Telluride in Transition

Michael Fox August 29, 2007

Changing horses in midstream is never recommended, but sometimes it’s unavoidable. That’s the case with the one-of-a-kind Telluride Film Festival, founded in 1975 by Bill and Stella Pence, Tom Luddy and James Card. An intimate four-day buffet of tributes, premieres, restorations, and revivals laid out in the Colorado mountains, Telluride is an oasis for film lovers. The deal-making, gossip, and financial chitchat endemic to Cannes, Toronto, Berlin, and Sundance are absent and art (and the art of the anecdote) take center stage. At the end of last year’s conclave, however, the Pences announced their retirement and handed their share of the reins to exhibition veteran Gary Meyer. The fest subsequently consolidated its headquarters in Berkeley and enters a new era as the curtains go up Friday on the 34th annual bash. What changes lie in store?

Precious few, frankly. The unique cachet of Telluride — which derives from the isolation and beauty of its location, the absolute secrecy that cloaks the program until mere hours before the opening program and the small number of passes (1,200 for sale to the public and journalists, a couple hundred for patrons and 600 for festival employees, who are at the movies when they’re not working their shifts) — is something neither Luddy nor Meyer wish to mess with. Indeed, Meyer’s familiarity and history with the festival (he’s been a regular attendee since the second fest in 1975, and a part of the curatorial team and a member of the Board of Governors for several years) had a lot to do with Luddy and Bill Pence’s decision.

“We both identified Gary years ago as the person who’d be the new co-director,” Luddy confides on the phone from Taos, en route to Telluride with a van of staffers and volunteers. “I have a lot of confidence in Gary. I’ve known him forever.” Meyer, of course, co-founded and ran Landmark Theatres for 20 years before selling the chain in 1996, and most recently consulted various exhibitors while running the Balboa Twin in the Richmond District. “Gary’s certainly got the right kind of sensibility for the festival,” says an objective but interested observer, Marcus Hu of Strand Releasing. “I think he’s the perfect match for Telluride.” For his part, Meyer says, “I can’t imagine there being a better next act.”

Luddy and Meyer solidified the staff by bringing in Julie Huntsinger to take up Stella Pence’s mantle as Managing Director. Huntsinger’s entry to the film biz came almost 15 years ago as Luddy’s assistant at Zoetrope in San Francisco; she soon moved up to production supervisor for feature films. Director of support Muffy Deslaurier, meanwhile, agreed to relocate from Portsmouth, New Hampshire, where the Pences lived and had maintained a festival office.

Several degrees of efficiency are gained by having the fest’s permanent year-round staff in one place, Luddy notes. That applies to the programmers as well, even in the age of DVD, Fed Ex and broadband. “It was becoming a little more difficult, especially when we were seeing new films from studios on digital formats when they’re unfinished,” Luddy explains. “Bill would have to go to Boston, and a lot of time would be lost. Now Gary and I can see [a work in progress] together, at Pixar or Lucasfilm.” Hu, who’s based in Los Angeles, seconds that emotion. “There are times just being in California makes it easier to be plugged in,” he states.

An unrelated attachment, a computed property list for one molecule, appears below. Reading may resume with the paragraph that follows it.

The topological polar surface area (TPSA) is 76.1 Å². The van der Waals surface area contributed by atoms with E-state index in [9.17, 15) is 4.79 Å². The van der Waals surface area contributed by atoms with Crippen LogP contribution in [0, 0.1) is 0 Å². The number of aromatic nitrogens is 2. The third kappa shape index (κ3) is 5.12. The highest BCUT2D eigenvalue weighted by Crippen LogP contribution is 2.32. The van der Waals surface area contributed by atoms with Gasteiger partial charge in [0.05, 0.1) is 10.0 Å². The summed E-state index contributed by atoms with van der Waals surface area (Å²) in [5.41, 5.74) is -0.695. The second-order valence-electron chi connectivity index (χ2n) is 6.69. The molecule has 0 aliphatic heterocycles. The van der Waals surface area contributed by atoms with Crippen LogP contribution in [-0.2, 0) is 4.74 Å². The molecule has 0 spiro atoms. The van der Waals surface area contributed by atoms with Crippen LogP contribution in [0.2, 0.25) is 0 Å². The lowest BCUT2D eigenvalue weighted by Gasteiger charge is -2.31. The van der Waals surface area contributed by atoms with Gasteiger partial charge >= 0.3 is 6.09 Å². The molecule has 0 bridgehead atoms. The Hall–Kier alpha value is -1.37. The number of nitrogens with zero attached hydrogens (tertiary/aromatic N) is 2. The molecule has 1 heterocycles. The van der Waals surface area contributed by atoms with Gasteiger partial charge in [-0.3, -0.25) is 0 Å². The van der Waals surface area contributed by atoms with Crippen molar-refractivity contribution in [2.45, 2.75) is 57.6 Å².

Neither Meyer nor Luddy anticipate, however, that being based in the Bay Area will influence the festival’s programming. Especially this year, when the bosses are sticking to the main road rather than blazing a new trail. “Except for the fact that I’ll be introducing more movies, it’s going to look like Telluride has always looked,” Meyer asserts. That means a guest programmer with a specific theme, for one thing. Edith Kramer, the retired curator and director of the Pacific Film Archive, is filling that role with a focus on avant-garde film, including a salute to a Bay Area experimental filmmaker. [ editor’s note: Our pre-fest guess, Bruce Conner, was incorrect. George Kuchar is the tributee.]

Another constant at Telluride is three honorees: One household name (Penelope Cruz filled that slot in 2006), an individual who’s well known in cinema circles but not to the general public (Walter Murch was feted last year) and an artist who’s achieved a reputation in his or her own country but is largely unknown beyond its borders (filmmaker Rolf de Heer of Australia took the bows). Bay Area film buffs without tickets to Colorado should know the cat has slipped out of the bag with respect to the last category. Careful readers of the small print in the PFA’s September/October calendar will share our conclusion that it’s not a coincidence that the veteran Indian director Shyam Benegal is coming to Berkeley with three of his films a scant two days after Telluride.

A tribute to Benegal in Colorado would be perfectly consistent with Meyer’s mantra for Telluride’s attendees. “They deserve something they haven’t seen before,” he declares. “I don’t want someone to come from New York and say, ‘Tribeca showed five of these movies.’” Between Luddy and Meyer’s clout and the festival’s reputation for attracting quality films and the top filmmakers, there seems little chance that throngs of unsatisfied filmgoers will suddenly start appearing at the Telluride hitching post.